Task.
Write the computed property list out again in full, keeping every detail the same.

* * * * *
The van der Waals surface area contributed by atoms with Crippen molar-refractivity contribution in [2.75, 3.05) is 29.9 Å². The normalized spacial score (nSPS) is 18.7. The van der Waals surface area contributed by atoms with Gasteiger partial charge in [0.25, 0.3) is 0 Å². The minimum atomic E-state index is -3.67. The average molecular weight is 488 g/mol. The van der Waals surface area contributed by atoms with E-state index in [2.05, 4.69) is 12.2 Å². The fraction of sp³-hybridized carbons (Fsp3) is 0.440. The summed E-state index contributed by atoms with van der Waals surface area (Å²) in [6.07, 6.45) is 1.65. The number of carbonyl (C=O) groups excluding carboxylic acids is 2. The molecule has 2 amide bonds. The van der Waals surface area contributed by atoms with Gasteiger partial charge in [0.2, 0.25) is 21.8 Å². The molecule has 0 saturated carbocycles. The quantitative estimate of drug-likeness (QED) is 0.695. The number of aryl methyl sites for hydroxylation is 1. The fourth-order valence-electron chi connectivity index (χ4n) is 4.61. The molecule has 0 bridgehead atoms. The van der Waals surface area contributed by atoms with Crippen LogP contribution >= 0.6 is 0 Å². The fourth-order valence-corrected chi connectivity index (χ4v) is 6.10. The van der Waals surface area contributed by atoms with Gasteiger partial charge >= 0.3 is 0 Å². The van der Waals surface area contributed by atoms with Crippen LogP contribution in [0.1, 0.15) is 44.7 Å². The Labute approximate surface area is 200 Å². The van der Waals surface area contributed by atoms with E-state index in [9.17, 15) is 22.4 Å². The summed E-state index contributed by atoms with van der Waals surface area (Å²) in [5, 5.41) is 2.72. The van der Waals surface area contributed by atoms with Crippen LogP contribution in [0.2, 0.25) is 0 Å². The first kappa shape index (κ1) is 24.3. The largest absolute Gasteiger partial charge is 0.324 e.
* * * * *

The van der Waals surface area contributed by atoms with Crippen molar-refractivity contribution in [2.75, 3.05) is 29.9 Å². The normalized spacial score (nSPS) is 18.7. The van der Waals surface area contributed by atoms with Gasteiger partial charge in [0.25, 0.3) is 0 Å². The minimum atomic E-state index is -3.67. The average molecular weight is 488 g/mol. The van der Waals surface area contributed by atoms with E-state index in [2.05, 4.69) is 12.2 Å². The fraction of sp³-hybridized carbons (Fsp3) is 0.440. The summed E-state index contributed by atoms with van der Waals surface area (Å²) in [6.07, 6.45) is 1.65. The number of carbonyl (C=O) groups excluding carboxylic acids is 2. The molecule has 2 amide bonds. The van der Waals surface area contributed by atoms with Gasteiger partial charge in [0.2, 0.25) is 21.8 Å². The molecule has 0 saturated carbocycles. The quantitative estimate of drug-likeness (QED) is 0.695. The number of aryl methyl sites for hydroxylation is 1. The fourth-order valence-electron chi connectivity index (χ4n) is 4.61. The molecule has 0 bridgehead atoms. The van der Waals surface area contributed by atoms with Crippen LogP contribution >= 0.6 is 0 Å². The fourth-order valence-corrected chi connectivity index (χ4v) is 6.10. The van der Waals surface area contributed by atoms with Gasteiger partial charge >= 0.3 is 0 Å². The van der Waals surface area contributed by atoms with Crippen LogP contribution in [0.1, 0.15) is 44.7 Å². The Labute approximate surface area is 200 Å². The van der Waals surface area contributed by atoms with E-state index in [9.17, 15) is 22.4 Å². The summed E-state index contributed by atoms with van der Waals surface area (Å²) in [5, 5.41) is 2.72. The van der Waals surface area contributed by atoms with Crippen LogP contribution in [0.2, 0.25) is 0 Å². The first kappa shape index (κ1) is 24.3. The largest absolute Gasteiger partial charge is 0.324 e.